Is the war on drugs worth the candle?

The phrase “not worth the candle” refers to occupations, games etc. that were thought so lacking in merit that it wasn’t worth the expense of a candle to create enough light to partake in them.  The war on drugs has now gone on for long enough that a sober evaluation based on experience of the benefits and costs of continuing ought to be possible.  If we can restrain our knees from jerking from long enough to perform that evaluation.

In the United States, the rate of marijuana posession arrests per 100,000 people rose from 146.2 in 1980 to 233.8 in 1998.  The Beckley Foundation Drug Policy Programme provides more statistics in this vein, “Over the first 70 years of the twentieth century the US incarceration rate was characterized by a relative stability, with approximately 100 per 100,000 citizens suffering imprisonment at a given moment. The following 35 year period has seen a steep rise in this rate, with the figure reaching 491 per 100,000 in 2005. (US Department of Justice, Bureau of Justice Statistics, 2005). More recent data suggests that this has risen still further since then”

I am not now, nor have I ever been, a user of illicit drugs.  Nor, for that matter, am I a habitual user of licit drugs (Caffeine and other stimulants found in energy drinks being an exception to this).  Indeed, I consider voluntarily taking recreational drugs to be profoundly foolish.  However, I think the time is approaching when western societies need to rethink their approach to the use of recreational drugs.  The drug problem is only getting worse, not better and I am beginning to rethink my support for the war on drugs and ask the question “what harm is being done BY the war on drugs and is it exceeded by the harm done by recreational drug use?”

First there is the cost of incarceration.  Incarcerating people costs money and has opportunity costs in resource use such as use of land, employment and construction materials etc. etc. etc.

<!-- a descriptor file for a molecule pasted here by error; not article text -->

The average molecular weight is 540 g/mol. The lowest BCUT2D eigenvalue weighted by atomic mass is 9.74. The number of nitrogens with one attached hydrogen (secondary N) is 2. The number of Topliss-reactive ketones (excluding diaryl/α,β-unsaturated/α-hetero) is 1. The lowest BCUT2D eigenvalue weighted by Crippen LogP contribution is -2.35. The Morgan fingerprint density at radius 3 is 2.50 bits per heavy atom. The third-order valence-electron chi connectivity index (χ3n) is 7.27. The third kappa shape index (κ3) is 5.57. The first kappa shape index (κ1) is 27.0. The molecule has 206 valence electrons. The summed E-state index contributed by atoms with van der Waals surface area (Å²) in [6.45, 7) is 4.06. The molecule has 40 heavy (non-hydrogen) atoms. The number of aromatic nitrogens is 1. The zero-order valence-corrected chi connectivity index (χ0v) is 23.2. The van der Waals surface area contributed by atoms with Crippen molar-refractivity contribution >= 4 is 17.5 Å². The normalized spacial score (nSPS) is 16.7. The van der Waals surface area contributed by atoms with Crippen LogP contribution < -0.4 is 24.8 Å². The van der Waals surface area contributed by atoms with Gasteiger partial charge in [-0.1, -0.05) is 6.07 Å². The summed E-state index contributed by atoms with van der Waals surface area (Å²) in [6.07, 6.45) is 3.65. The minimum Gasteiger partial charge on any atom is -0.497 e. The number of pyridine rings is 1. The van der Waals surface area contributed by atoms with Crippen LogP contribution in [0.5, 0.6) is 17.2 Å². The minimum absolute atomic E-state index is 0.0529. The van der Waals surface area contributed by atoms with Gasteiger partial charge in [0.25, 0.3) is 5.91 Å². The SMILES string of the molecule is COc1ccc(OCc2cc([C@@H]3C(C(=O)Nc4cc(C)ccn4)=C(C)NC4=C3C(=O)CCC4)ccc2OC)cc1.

Then we must address the cost of increasing jail populations; are parole boards making more lenient parole decisions for the purpose of reducing prison population pressure? Is this leading to the premature release of more serious offenders?  Further, what proportion of societies resources ought to be diverted to the punishment of miscreants and should we fashion our law enforcement activities so as not to exceed that proportion?

There are more opportunity costs on the enforcement side.  Does it make sense to divert so much of our law enforcement manpower to the pursuit of the war on drugs?

Then there are the individual costs.  We are robbing individuals of years of their lives without convicting them of harming any other individual.  More, their careers are permanently curtailed by the stigma of a drug possession conviction.  What might those individuals have achieved, contributed to their society, had not those years been taken from them? had not their career been blighted by a drug possession conviction?

It is my belief that we need to be asking the question, what do we gain from incarcerating people on drug possession charges and is that gain worth what it costs to do so?  Note that while I am not yet ready to say that it is time to end the war on drugs but that it is time to have a robust and open debate on the merits of the question.  This means addressing the arguments that people make on this issue rather than questioning their personal morality for making the argument.


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